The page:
KEGG pathway analysis revealed that seven potential target genes of two DEmiRNAs were significantly enriched in five signaling pathways at 24 hpi, such as Hematopoietic cell lineage (cfa04640), Cell adhesion molecules (CAMs) (cfa04514), Jak-STAT signaling pathway (cfa04630), Hippo signaling pathway (cfa04390), and Vitamin digestion and absorption (cfa04977); 35 potential target genes of 6 DEmiRNAs were significantly enriched in seven signaling pathways at 96 hpi, such as Focal adhesion (cfa04510), Colorectal cancer (cfa05210), ECM-receptor interaction (cfa04512), Chagas disease (American trypanosomiasis) (cfa05142), Thyroid hormone signaling pathway (cfa04919); a total of 83 potential target genes of 10 DEmiRNAs were significantly enriched in eight signaling pathways at 36 dpi, such as Neurotrophin signaling pathway (cfa04722), Adrenergic signaling in cardiomyocytes (cfa04261), Dopaminergic synapse (cfa04728), GnRH signaling pathway (cfa04912), Long-term potentiation (cfa04720) (Table S4). The top 20 representative pathways at the three infection stages are shown in Fig. 4.

Fig. 4
figure 4

Scatter plots of the top 20 enriched Kyoto Encyclopedia of Genes and Genomes (KEGG) pathway of differentially expressed (DE) miRNAs (DEmiRNAs) at (a) 24 h post-infection (hpi), (b) 96 hpi, and (c) 36 days post-infection (dpi). The X-axis represents the rich factor; the Y-axis shows the KEGG pathways. The greater the rich factor, the greater the degree of pathways enrichment. The color of the dots indicates the enrichment score [-log10(P value)], where red indicates high enrichment, while green indicates low enrichment. The dot size indicates the number of the potential target gene of DEmiRNAs in the corresponding pathways. Larger dots indicate the greater number of potential target genes enriched in this pathway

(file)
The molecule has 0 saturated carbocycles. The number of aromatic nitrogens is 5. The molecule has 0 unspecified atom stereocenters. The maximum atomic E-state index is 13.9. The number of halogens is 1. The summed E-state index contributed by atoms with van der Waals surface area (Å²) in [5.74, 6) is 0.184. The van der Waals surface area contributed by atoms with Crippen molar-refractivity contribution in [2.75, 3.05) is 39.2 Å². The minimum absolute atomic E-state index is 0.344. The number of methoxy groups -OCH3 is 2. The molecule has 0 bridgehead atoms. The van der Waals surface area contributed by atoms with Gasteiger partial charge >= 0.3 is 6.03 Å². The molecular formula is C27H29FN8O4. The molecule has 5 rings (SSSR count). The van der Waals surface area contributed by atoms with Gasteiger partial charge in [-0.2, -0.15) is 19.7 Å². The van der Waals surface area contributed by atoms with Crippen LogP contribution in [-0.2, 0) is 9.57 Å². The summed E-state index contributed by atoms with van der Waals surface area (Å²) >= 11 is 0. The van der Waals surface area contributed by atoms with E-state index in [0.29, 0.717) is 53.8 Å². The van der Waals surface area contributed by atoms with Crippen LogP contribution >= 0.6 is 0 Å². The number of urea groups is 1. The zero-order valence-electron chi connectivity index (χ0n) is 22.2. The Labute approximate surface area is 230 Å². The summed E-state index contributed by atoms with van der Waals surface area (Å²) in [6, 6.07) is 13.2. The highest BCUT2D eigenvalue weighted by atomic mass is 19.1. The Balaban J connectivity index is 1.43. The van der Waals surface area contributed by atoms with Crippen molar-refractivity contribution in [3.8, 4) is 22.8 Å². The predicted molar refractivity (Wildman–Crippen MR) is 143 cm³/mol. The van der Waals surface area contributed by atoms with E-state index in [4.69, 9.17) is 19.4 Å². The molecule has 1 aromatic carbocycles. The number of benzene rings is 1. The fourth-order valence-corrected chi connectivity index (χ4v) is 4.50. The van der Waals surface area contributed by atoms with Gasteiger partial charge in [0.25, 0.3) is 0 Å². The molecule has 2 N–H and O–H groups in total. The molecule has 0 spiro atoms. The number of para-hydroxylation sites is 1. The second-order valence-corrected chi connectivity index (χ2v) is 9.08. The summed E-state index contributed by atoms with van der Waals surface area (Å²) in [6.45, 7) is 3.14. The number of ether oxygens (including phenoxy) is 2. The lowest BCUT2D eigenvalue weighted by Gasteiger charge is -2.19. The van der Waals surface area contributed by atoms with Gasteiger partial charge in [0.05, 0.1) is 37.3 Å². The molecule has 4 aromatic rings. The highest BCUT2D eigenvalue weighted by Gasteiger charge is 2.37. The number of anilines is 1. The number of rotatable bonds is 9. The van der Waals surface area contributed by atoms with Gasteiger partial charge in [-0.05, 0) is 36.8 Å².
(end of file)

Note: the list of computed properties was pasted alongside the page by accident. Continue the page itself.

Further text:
Previous studies have shown that miRNAs can play critical roles in the pathogenesis of T. canis during the liver phase and lung phase of parasite development [16, 17]. However, the effect of T. canis infection on miRNA expression of dog bone marrow remains unclear. In this study, RNA-seq was used to examine the expression levels of miRNAs in bone marrow of Beagle dogs at different stages after T. canis infection, which provided useful resources for further understanding the pathogenesis of T. canis infection. 39 DEmiRNAs were identified during the three stages after T. canis infection, and most of them had multiple target genes, suggesting that these DEmiRNAs may exert a broader range of functions during T. canis infection in dogs.